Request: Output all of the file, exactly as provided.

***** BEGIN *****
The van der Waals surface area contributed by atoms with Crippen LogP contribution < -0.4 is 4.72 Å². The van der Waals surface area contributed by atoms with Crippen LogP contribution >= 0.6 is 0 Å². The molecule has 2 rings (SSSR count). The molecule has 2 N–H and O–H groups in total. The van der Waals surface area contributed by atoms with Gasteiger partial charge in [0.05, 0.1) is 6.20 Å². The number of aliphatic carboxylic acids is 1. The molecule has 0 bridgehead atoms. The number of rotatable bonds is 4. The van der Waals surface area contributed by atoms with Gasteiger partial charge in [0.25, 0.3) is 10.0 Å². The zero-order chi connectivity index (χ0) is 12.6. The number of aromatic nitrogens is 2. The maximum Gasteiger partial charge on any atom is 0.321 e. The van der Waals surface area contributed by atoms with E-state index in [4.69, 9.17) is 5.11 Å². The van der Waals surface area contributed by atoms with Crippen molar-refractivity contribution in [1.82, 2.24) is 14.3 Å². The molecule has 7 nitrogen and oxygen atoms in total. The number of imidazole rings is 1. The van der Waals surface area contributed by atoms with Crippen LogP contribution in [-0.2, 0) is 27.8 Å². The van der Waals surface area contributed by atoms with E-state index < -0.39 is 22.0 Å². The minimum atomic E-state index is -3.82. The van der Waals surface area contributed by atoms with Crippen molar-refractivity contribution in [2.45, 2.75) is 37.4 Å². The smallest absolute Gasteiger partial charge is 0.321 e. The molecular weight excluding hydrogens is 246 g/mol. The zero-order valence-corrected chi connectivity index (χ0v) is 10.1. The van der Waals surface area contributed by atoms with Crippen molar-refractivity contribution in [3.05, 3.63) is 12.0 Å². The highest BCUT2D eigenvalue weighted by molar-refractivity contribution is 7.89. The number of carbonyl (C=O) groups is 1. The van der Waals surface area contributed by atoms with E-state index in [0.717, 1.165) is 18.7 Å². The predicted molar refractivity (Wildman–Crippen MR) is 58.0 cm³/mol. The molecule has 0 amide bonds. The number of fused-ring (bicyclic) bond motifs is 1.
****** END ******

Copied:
The van der Waals surface area contributed by atoms with Crippen LogP contribution < -0.4 is 4.72 Å². The van der Waals surface area contributed by atoms with Crippen LogP contribution >= 0.6 is 0 Å². The molecule has 2 rings (SSSR count). The molecule has 2 N–H and O–H groups in total. The van der Waals surface area contributed by atoms with Gasteiger partial charge in [0.05, 0.1) is 6.20 Å². The number of aliphatic carboxylic acids is 1. The molecule has 0 bridgehead atoms. The number of rotatable bonds is 4. The van der Waals surface area contributed by atoms with Gasteiger partial charge in [0.25, 0.3) is 10.0 Å². The zero-order chi connectivity index (χ0) is 12.6. The number of aromatic nitrogens is 2. The maximum Gasteiger partial charge on any atom is 0.321 e. The van der Waals surface area contributed by atoms with E-state index in [4.69, 9.17) is 5.11 Å². The van der Waals surface area contributed by atoms with Crippen molar-refractivity contribution in [1.82, 2.24) is 14.3 Å². The molecule has 7 nitrogen and oxygen atoms in total. The number of imidazole rings is 1. The van der Waals surface area contributed by atoms with Crippen LogP contribution in [-0.2, 0) is 27.8 Å². The van der Waals surface area contributed by atoms with E-state index < -0.39 is 22.0 Å². The minimum atomic E-state index is -3.82. The van der Waals surface area contributed by atoms with Crippen molar-refractivity contribution in [2.45, 2.75) is 37.4 Å². The smallest absolute Gasteiger partial charge is 0.321 e. The molecular weight excluding hydrogens is 246 g/mol. The zero-order valence-corrected chi connectivity index (χ0v) is 10.1. The van der Waals surface area contributed by atoms with Crippen molar-refractivity contribution in [3.05, 3.63) is 12.0 Å². The highest BCUT2D eigenvalue weighted by molar-refractivity contribution is 7.89. The number of carbonyl (C=O) groups is 1. The van der Waals surface area contributed by atoms with E-state index in [0.717, 1.165) is 18.7 Å². The predicted molar refractivity (Wildman–Crippen MR) is 58.0 cm³/mol. The molecule has 0 amide bonds. The number of fused-ring (bicyclic) bond motifs is 1.